A study recently published in the Orphanet Journal of Rare Diseases suggests that thymectomy before delivery strongly correlates with clinical improvement in the postpartum period for pregnant patients with myasthenia gravis (MG).

Myasthenia gravis often affects women of childbearing age, and Su and colleagues aimed to determine the clinical factors linked to outcomes in MG pregnancies. They did a meta-analysis by searching PubMed and EMBASE for cohort and case-control studies reporting MG status during or after pregnancy and related clinical variables.

Across 15 eligible articles, the researchers identified 734 pregnancies with 193 worsening and 51 improved MG episodes. The total worsening proportion was 0.36, with 0.23 during pregnancy and 0.11 after pregnancy. 

The authors evaluated for multiple elements, such as thymectomy before and during pregnancy, steroid use before pregnancy, preterm delivery, parity history, ocular MG, delivery with forceps, complete remission before pregnancy, Cesarean section, anticholinesterase treatments before pregnancy, and acetylcholine receptor (AChR) antibody positivity. None of these elements were associated with MG worsening.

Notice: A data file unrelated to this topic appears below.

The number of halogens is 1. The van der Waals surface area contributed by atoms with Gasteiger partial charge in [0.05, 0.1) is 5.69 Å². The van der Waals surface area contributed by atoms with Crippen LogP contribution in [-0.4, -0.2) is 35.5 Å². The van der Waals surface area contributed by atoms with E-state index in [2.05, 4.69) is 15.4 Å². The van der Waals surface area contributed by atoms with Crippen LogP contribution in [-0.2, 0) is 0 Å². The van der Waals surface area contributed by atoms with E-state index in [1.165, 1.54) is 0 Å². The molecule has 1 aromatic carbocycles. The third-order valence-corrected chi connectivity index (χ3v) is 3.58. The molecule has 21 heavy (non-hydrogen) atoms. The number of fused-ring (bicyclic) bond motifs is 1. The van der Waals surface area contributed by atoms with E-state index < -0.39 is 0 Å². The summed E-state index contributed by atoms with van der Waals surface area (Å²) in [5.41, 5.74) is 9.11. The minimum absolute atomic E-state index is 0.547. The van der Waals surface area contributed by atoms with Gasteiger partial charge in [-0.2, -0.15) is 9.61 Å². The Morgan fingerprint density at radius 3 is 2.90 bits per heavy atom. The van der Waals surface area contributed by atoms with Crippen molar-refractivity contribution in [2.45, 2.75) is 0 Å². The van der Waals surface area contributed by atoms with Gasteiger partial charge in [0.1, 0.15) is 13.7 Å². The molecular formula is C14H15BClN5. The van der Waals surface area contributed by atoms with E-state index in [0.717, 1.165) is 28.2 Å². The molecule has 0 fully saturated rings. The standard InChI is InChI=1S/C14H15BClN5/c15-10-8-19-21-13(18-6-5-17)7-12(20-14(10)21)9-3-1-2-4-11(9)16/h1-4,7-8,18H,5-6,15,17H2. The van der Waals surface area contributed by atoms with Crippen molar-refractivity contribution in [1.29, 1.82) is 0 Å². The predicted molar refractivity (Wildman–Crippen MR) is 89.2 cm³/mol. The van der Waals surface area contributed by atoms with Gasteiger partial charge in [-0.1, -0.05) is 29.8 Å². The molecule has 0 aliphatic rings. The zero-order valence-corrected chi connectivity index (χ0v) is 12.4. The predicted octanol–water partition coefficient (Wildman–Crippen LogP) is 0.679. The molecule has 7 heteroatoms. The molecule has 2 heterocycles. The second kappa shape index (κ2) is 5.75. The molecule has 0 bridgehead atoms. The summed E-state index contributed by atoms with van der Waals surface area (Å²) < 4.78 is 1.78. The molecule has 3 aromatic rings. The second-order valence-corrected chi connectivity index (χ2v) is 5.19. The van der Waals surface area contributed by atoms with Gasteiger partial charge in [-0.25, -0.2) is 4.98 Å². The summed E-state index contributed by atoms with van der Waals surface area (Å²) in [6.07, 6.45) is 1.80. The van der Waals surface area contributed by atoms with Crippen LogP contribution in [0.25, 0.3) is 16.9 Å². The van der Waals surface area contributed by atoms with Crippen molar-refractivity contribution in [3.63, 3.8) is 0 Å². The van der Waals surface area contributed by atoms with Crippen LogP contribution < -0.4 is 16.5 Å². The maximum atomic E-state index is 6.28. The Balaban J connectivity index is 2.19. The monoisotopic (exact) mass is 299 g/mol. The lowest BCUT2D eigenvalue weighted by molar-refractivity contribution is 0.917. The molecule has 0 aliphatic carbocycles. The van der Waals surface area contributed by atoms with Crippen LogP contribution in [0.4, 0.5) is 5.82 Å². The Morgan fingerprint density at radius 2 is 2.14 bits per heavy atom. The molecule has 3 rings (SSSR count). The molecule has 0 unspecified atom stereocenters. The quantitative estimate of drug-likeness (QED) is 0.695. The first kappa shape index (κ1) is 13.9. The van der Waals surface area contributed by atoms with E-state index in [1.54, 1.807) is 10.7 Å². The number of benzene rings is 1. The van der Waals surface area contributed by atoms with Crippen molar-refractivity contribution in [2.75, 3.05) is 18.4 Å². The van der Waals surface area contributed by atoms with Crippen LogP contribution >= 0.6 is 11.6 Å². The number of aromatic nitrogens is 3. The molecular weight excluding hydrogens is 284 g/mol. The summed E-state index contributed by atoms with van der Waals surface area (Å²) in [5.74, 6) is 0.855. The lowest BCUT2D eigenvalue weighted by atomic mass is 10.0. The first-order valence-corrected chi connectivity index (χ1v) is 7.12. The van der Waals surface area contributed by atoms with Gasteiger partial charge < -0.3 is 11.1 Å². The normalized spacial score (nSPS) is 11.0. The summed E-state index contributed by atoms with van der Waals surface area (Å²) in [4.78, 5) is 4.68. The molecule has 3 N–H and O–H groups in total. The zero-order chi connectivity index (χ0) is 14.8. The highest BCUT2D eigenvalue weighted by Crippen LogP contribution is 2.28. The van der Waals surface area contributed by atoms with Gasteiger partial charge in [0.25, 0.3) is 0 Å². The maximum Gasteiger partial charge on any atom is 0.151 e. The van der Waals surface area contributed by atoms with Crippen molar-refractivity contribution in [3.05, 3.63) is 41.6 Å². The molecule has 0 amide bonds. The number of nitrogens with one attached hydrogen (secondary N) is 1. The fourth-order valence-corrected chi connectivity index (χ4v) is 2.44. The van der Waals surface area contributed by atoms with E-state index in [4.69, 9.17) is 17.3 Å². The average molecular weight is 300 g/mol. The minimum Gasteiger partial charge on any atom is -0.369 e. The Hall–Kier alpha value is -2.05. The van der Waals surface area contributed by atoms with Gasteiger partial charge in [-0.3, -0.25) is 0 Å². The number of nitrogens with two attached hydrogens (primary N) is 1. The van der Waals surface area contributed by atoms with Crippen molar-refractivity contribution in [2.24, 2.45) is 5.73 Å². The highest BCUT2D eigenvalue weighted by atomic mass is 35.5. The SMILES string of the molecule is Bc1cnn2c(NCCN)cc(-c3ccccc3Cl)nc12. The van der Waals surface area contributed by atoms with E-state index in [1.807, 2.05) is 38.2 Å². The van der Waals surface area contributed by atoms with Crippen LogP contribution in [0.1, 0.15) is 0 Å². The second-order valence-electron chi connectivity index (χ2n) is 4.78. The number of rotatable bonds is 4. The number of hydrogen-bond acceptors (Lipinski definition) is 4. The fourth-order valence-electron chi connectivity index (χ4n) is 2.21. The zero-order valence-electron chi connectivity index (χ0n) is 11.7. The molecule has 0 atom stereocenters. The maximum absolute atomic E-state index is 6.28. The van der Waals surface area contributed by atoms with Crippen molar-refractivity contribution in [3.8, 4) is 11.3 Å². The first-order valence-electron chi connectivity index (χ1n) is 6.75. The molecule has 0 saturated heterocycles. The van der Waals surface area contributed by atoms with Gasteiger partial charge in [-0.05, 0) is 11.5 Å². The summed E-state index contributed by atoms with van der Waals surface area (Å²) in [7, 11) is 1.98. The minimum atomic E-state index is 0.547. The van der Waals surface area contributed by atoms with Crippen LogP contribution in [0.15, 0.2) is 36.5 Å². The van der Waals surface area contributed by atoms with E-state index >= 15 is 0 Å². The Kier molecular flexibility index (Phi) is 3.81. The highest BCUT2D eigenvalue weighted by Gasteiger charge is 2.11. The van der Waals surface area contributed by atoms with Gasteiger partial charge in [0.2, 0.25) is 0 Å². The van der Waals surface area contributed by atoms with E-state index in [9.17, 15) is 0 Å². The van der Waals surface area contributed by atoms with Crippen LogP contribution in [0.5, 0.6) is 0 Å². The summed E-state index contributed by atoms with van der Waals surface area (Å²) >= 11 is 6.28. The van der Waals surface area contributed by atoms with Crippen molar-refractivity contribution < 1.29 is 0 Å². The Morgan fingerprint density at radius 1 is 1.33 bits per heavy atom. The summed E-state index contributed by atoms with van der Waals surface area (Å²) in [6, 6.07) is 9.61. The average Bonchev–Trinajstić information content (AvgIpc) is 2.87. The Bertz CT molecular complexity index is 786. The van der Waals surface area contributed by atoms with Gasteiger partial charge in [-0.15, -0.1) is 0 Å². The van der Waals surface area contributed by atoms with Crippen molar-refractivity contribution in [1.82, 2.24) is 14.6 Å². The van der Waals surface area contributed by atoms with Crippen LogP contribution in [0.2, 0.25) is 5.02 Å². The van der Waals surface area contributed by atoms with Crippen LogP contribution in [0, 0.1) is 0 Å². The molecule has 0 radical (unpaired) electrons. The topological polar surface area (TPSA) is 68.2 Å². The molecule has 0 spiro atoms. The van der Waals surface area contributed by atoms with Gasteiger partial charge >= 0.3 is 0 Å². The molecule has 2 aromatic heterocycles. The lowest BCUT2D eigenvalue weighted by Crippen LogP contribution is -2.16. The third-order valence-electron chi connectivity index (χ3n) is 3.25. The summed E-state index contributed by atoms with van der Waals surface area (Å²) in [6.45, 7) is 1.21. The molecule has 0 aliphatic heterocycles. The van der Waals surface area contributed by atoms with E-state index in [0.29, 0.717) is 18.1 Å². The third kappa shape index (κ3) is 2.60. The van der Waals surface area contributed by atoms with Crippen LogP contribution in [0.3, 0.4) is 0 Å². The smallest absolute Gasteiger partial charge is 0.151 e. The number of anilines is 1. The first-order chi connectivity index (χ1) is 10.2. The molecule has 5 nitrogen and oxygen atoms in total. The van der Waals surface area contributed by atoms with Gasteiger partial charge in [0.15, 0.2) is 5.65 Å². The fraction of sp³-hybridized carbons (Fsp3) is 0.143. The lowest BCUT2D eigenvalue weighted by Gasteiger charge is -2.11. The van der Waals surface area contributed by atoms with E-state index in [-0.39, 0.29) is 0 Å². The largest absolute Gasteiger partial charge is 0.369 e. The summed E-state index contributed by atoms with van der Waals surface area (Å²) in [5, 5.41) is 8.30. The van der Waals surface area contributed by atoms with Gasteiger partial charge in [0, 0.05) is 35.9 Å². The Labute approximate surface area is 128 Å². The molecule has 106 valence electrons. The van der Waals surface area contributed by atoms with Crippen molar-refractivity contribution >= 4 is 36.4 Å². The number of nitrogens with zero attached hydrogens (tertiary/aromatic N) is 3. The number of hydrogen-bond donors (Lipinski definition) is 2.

The total proportion of MG pregnancy improvements was 0.28, with 0.07 during pregnancy and 0.14 after pregnancy. From all the evaluated elements, only thymectomy before delivery was a strong predictor of MG improvement in the postpartum period (odds ratio, 4.85; 95% CI, 1.88-12.50; P =.001). 

Read more about MG prognosis

“As one of the mainstays in the treatments of myasthenia gravis, thymectomy has been accepted as a beneficial and effective treatment that is recommended for all patients concurrence with thymoma or refractory generalized MG with positive AChR antibodies,” the authors stated. “For MG patients who are preparing or undergoing pregnancy, one of the most critical clinical decisions is the timing, safety and benefits of thymectomy. It has been reported that the incidence of neonatal MG was much lower if the mother had thymectomy before delivery (P =.03)”

Although publication bias and heterogeneity of the studies were recognized in this analysis, the authors concluded that “Thymectomy before delivery did not significantly [decrease] the risk of worsening but was found to improve the prognosis. For the better management of MG around pregnancy, thymectomy can be recommended to pursue a better short-term prognosis.”

Reference

Su M, Liu X, Wang L, et al. Risk factors for pregnancy-related clinical outcome in myasthenia gravis: a systemic review and meta-analysisOrphanet J Rare Dis. 2022;17(1):52. doi:10.1186/s13023-022-02205-z